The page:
Except a lot of people simply dismissed Fortnite DUE TO the BR part. They figured StW was DoA due to it. And… so it happened.

Not only did said people in large numbers not play due to the responses from Epic, but then the neglect started showing and more and more of those who were playing left. Of course it went defunct when it was treated with disdain by the company.

There was a ton of buzz and demand for StW that I remember. The problem isn’t that there was no interest, it was that the interest was killed by Epic itself.

The same could be said of any online game where the company fails to support the product. It falls apart. Meanwhile, this attitude will merely get us more success chasing clones that do the exact same failing…

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IronSalamander8 .

I actually preferred the save the world mode. It wasn’t perfect but it was fun and I played it with a couple of friends quite a bit for awhile.

I did try the BR mode, but hated it. I love team based shooters like the garden warfare games and Paladins, but BR is horrible. I know it’s popular but regardless of that, the co-op mode was enjoyable where I find the BR mode just not fun at all.

I had heard that Fortnite was only enjoying a middling level of success before it jumped on the BR bandwagon but despite my hatred for the mode, I can’t deny they’ve made the most of it.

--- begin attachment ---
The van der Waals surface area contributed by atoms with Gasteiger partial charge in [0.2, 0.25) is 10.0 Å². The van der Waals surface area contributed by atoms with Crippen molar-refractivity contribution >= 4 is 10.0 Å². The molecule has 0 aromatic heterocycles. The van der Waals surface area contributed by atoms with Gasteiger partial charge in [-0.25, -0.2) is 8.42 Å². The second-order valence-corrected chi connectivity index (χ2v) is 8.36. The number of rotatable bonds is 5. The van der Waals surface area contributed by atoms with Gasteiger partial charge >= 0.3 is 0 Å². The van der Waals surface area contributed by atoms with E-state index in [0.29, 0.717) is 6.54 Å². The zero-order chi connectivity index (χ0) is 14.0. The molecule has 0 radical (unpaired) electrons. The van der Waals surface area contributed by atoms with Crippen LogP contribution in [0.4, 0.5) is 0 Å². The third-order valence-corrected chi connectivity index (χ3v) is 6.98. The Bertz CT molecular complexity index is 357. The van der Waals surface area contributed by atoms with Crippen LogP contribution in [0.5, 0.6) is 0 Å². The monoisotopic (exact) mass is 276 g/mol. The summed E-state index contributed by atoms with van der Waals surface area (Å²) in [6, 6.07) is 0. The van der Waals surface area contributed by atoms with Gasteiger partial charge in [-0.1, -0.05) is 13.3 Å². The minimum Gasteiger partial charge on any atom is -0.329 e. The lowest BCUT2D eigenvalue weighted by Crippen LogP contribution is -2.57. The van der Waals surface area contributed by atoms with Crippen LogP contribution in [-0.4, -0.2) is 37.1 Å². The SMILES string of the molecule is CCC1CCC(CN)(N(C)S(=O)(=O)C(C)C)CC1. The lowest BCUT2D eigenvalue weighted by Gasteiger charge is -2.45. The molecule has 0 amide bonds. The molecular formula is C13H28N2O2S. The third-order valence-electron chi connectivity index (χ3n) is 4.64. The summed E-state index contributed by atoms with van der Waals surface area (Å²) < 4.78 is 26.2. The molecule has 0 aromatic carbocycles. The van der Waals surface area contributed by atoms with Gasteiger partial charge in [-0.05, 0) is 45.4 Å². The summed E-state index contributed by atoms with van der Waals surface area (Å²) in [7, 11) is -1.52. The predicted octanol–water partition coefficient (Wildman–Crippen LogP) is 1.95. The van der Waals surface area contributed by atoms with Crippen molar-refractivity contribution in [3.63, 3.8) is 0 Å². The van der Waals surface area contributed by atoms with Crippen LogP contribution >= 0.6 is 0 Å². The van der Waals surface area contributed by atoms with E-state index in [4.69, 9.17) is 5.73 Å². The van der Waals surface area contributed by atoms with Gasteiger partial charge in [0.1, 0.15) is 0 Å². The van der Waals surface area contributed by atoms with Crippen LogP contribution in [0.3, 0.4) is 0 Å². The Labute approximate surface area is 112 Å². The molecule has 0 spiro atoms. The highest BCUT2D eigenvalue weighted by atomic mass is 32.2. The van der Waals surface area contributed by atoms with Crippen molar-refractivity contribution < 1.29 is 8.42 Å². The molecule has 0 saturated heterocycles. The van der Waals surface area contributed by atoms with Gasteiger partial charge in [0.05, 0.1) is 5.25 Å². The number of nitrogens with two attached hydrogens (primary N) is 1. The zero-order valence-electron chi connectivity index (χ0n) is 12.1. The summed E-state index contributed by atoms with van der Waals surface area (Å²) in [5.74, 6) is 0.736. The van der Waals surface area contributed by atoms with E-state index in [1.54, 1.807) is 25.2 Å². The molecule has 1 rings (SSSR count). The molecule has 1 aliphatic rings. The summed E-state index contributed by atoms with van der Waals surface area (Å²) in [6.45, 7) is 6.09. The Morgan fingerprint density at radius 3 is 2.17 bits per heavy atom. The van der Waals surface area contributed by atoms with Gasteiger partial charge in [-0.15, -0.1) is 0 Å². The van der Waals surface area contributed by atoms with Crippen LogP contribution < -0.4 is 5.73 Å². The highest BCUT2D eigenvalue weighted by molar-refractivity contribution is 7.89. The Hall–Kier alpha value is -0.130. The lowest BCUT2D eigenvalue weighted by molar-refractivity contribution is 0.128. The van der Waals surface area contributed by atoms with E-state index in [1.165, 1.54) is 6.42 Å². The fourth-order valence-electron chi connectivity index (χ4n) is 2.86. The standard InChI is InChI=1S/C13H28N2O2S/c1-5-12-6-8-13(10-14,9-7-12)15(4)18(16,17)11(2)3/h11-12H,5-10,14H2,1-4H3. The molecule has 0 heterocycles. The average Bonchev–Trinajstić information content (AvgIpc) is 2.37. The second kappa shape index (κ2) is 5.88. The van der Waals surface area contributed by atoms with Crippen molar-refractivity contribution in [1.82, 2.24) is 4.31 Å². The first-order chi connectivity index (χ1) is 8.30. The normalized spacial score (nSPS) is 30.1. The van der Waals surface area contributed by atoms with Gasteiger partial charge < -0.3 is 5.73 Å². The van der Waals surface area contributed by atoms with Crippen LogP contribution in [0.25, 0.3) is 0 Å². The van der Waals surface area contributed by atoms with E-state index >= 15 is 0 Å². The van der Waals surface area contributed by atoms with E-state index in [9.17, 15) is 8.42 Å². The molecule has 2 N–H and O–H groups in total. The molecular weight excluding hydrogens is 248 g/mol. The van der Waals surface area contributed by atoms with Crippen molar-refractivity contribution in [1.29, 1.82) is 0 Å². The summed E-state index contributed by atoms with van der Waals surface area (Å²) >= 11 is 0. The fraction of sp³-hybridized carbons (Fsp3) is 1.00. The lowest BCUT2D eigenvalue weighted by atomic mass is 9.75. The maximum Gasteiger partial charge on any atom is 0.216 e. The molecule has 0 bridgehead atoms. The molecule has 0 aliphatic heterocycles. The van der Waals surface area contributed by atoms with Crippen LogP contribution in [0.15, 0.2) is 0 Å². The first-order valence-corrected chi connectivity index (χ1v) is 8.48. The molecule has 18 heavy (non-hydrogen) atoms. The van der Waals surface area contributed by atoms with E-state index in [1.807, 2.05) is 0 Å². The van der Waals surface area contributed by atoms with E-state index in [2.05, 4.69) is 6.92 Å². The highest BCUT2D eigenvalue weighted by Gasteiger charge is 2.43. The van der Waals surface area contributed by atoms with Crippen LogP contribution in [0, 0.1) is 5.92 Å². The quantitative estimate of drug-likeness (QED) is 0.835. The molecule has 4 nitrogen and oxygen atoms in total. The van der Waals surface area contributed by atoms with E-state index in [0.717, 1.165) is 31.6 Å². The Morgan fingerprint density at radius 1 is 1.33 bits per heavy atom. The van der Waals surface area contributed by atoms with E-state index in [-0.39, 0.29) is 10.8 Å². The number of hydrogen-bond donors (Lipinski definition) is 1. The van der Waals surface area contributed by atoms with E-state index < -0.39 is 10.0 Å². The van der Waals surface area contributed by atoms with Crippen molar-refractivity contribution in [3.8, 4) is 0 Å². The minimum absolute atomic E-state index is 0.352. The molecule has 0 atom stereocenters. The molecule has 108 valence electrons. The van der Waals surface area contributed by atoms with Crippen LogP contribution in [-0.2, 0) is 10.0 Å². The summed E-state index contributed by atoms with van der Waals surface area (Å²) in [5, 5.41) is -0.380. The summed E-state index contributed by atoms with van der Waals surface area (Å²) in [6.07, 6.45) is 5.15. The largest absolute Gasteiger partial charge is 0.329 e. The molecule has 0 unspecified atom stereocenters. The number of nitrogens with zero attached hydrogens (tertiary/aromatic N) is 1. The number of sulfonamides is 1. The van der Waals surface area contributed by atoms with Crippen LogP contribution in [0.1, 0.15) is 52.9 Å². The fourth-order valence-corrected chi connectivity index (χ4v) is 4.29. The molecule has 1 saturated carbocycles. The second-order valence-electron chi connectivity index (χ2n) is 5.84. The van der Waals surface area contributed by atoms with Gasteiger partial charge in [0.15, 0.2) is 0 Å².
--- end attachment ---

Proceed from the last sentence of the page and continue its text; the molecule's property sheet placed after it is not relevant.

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Tizmah

Battle Royale’s just has way too many heavy random chance factors for me. I guess that’s what makes them so popular. Gives everyone a chance to be a winner.

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3dom

See, even professionals cannot predict – what will become popular and what won’t? One more reason to try every game yourself (on discount) instead of trusting reviews like “boring after 300 hours”, “really bad game, became repetitive after 100 hours” or “I’ve played it for two months non-stop, there is no loot left to farm, can I get a refund?” (typical Steam reviews)

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cursedseishi

Except… He totally did predict it accurately. The article even makes it clear he’s referring to the “Save The World” mode that Fortnite originally was only supposed to be. You know, the mode Epic only gives a token response to maybe three times a year so people won’t hammer them about what has become a bait-and-switch that has–quite honestly–hindered Epic Games as a whole?

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Robert Mann

Except it was the very attitude Epic took toward StW that killed StW. As to the whole response thing, everyone who cared gave up long ago about Epic caring… but many of us remember that they promised a game that was interesting and killed it to chase the success of a different game.

There’s a reason Epic is often mentioned alongside EA and Activision right now, and it’s not because AAA is all lumped together.